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Response to Review of Contending Visions of the Lone Star State: Debating Texas’ Identity

I have only several minor comments. Overall, this was a very balanced and insightful comparative review. My comments are meant to be helpful in more fully understanding my perspective. Passages commented on are in inverted commas and noted here by word #.

1) At word #807 in review: ‘After 1910, blacks and Tejanos enjoyed an easing of tensions because they were recognized as an important source of labor in a changing economic climate.’

I do not say this. Racial tensions were still elevated in 1910 West Texas and did not ease until after the Second World War. The main point here is that in West Texas (that is, the western third of the state), segregation was more informal than East Texas and its southern Jim Crow laws. Regarding racial violence (a key indicator of regional identity), out of the 489 lynchings in Texas from 1882 to 1938, only seven occurred west of the 100th meridian, or less than 2 per cent. Lynching, burning, and dragging were far more prevalent in East Texas and the South.

2) At word # 970: ‘The cotton economy was unsustainable in West Texas, making those trading relationships with the army extremely valuable.’

Prior to the First World War affordable irrigation technology did not exist in arid West Texas, making cotton farming a dicey endeavor. After the development of such technology, however, cotton farming proliferated across much of West Texas. Today, with rapidly falling water tables in West Texas, widespread irrigated agriculture appears unsustainable. Before the Civil War there was scant cotton farming in West Texas and the regional economy was far more dependent upon the federal government and its agencies.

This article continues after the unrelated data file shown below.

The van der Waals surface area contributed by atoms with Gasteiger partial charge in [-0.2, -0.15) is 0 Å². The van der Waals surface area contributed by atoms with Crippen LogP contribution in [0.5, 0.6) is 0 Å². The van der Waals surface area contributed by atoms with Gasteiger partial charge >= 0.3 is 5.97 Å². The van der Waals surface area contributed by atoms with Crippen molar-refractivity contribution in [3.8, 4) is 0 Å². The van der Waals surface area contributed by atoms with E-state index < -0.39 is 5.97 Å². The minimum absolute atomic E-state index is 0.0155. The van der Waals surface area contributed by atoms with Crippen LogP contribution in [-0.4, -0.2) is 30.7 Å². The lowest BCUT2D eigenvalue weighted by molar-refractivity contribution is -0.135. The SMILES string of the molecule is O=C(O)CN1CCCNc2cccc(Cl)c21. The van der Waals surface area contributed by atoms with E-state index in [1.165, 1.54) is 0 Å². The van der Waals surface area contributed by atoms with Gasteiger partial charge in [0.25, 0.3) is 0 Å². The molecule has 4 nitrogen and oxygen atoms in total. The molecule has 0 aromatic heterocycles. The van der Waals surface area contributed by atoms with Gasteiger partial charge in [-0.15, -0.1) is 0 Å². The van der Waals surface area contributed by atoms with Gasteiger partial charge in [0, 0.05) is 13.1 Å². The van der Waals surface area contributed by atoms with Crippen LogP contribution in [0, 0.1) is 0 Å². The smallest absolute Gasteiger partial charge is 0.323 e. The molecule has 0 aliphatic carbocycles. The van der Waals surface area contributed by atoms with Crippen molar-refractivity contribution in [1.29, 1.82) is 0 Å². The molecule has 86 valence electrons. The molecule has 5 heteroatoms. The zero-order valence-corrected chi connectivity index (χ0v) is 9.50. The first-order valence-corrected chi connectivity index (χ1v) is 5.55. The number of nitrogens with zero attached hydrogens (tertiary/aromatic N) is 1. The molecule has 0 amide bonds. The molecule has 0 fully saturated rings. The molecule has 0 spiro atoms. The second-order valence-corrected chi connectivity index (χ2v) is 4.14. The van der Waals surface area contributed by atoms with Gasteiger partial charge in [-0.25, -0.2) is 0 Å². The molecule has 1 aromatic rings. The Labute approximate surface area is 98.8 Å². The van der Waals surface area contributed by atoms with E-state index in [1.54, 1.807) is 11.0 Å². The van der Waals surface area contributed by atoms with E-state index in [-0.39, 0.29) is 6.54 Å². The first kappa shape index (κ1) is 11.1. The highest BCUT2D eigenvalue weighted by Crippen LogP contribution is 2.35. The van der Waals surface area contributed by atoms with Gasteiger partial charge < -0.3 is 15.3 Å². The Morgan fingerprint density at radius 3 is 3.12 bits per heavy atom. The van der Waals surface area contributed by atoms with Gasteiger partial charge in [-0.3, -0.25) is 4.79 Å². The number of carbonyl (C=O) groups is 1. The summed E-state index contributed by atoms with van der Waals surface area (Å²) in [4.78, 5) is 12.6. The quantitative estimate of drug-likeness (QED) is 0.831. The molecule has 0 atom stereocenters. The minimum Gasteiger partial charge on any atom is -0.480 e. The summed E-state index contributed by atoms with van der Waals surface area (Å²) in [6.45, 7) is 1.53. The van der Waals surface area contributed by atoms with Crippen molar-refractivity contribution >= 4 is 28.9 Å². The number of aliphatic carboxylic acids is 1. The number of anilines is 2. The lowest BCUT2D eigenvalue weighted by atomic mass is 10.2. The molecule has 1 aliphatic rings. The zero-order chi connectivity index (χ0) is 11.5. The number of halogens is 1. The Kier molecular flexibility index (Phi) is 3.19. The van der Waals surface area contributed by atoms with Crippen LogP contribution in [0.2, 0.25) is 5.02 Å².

3) At word # 1020: ‘Many west Texans felt they were foreigners in their own land’.

The word ‘foreigners’ does not quite fit the bill. I would say they felt ignored by the rest of the state and more like second-class citizens.

4) At word # 1141: ‘Increasingly marginalized, west Texans naturally felt a closer kinship to the West than to Texas proper’.

I would state this differently. I argue that west Texans felt slighted until the state established Texas Tech, which greatly alleviated their complaints. Texan identity, forged during the Texas Revolution and Republic periods (1836–46), is complex. West Texans may live in the arid American West, but they still consider themselves Texans first. Identity in the Lone Star State is not just southern or western, but is multi-faceted and diverse. The last two sentences of the comparative review ably illustrate this Texan diversity.